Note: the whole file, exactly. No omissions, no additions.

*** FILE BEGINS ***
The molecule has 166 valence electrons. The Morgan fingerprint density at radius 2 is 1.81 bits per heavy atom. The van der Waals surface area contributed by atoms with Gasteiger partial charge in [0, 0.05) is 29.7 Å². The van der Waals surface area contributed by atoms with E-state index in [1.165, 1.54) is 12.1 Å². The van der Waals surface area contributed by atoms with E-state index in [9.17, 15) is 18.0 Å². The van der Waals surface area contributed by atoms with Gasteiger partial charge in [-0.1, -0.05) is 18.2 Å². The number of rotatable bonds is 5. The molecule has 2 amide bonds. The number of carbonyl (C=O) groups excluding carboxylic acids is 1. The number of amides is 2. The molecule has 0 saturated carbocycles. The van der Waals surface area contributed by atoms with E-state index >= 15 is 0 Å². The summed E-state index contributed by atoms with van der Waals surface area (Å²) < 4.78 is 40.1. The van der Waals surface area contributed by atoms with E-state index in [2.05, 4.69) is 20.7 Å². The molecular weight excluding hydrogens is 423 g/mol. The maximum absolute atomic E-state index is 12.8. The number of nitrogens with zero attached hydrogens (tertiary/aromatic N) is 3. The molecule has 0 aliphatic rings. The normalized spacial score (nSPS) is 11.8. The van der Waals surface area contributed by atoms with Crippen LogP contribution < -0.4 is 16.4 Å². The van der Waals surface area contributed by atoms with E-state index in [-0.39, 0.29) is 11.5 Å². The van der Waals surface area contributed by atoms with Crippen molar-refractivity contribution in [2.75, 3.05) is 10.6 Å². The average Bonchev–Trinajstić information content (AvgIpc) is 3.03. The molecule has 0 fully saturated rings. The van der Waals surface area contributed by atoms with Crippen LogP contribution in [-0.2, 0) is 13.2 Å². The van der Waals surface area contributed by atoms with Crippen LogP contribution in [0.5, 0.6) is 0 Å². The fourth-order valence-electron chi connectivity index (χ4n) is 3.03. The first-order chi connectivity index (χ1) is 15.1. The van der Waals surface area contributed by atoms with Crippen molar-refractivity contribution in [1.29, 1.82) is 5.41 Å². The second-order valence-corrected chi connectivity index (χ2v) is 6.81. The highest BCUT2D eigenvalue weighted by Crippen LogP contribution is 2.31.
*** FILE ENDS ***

The molecule has 166 valence electrons. The Morgan fingerprint density at radius 2 is 1.81 bits per heavy atom. The van der Waals surface area contributed by atoms with Gasteiger partial charge in [0, 0.05) is 29.7 Å². The van der Waals surface area contributed by atoms with E-state index in [1.165, 1.54) is 12.1 Å². The van der Waals surface area contributed by atoms with E-state index in [9.17, 15) is 18.0 Å². The van der Waals surface area contributed by atoms with Gasteiger partial charge in [-0.1, -0.05) is 18.2 Å². The number of rotatable bonds is 5. The molecule has 2 amide bonds. The number of carbonyl (C=O) groups excluding carboxylic acids is 1. The number of amides is 2. The molecule has 0 saturated carbocycles. The van der Waals surface area contributed by atoms with E-state index >= 15 is 0 Å². The summed E-state index contributed by atoms with van der Waals surface area (Å²) < 4.78 is 40.1. The van der Waals surface area contributed by atoms with E-state index in [2.05, 4.69) is 20.7 Å². The molecular weight excluding hydrogens is 423 g/mol. The maximum absolute atomic E-state index is 12.8. The number of nitrogens with zero attached hydrogens (tertiary/aromatic N) is 3. The molecule has 0 aliphatic rings. The normalized spacial score (nSPS) is 11.8. The van der Waals surface area contributed by atoms with Crippen LogP contribution < -0.4 is 16.4 Å². The van der Waals surface area contributed by atoms with E-state index in [-0.39, 0.29) is 11.5 Å². The van der Waals surface area contributed by atoms with Crippen molar-refractivity contribution in [2.75, 3.05) is 10.6 Å². The average Bonchev–Trinajstić information content (AvgIpc) is 3.03. The molecule has 0 fully saturated rings. The van der Waals surface area contributed by atoms with Crippen LogP contribution in [-0.2, 0) is 13.2 Å². The van der Waals surface area contributed by atoms with Crippen LogP contribution in [0.5, 0.6) is 0 Å². The fourth-order valence-electron chi connectivity index (χ4n) is 3.03. The first-order chi connectivity index (χ1) is 15.1. The van der Waals surface area contributed by atoms with Crippen molar-refractivity contribution in [1.29, 1.82) is 5.41 Å². The second-order valence-corrected chi connectivity index (χ2v) is 6.81. The highest BCUT2D eigenvalue weighted by Crippen LogP contribution is 2.31.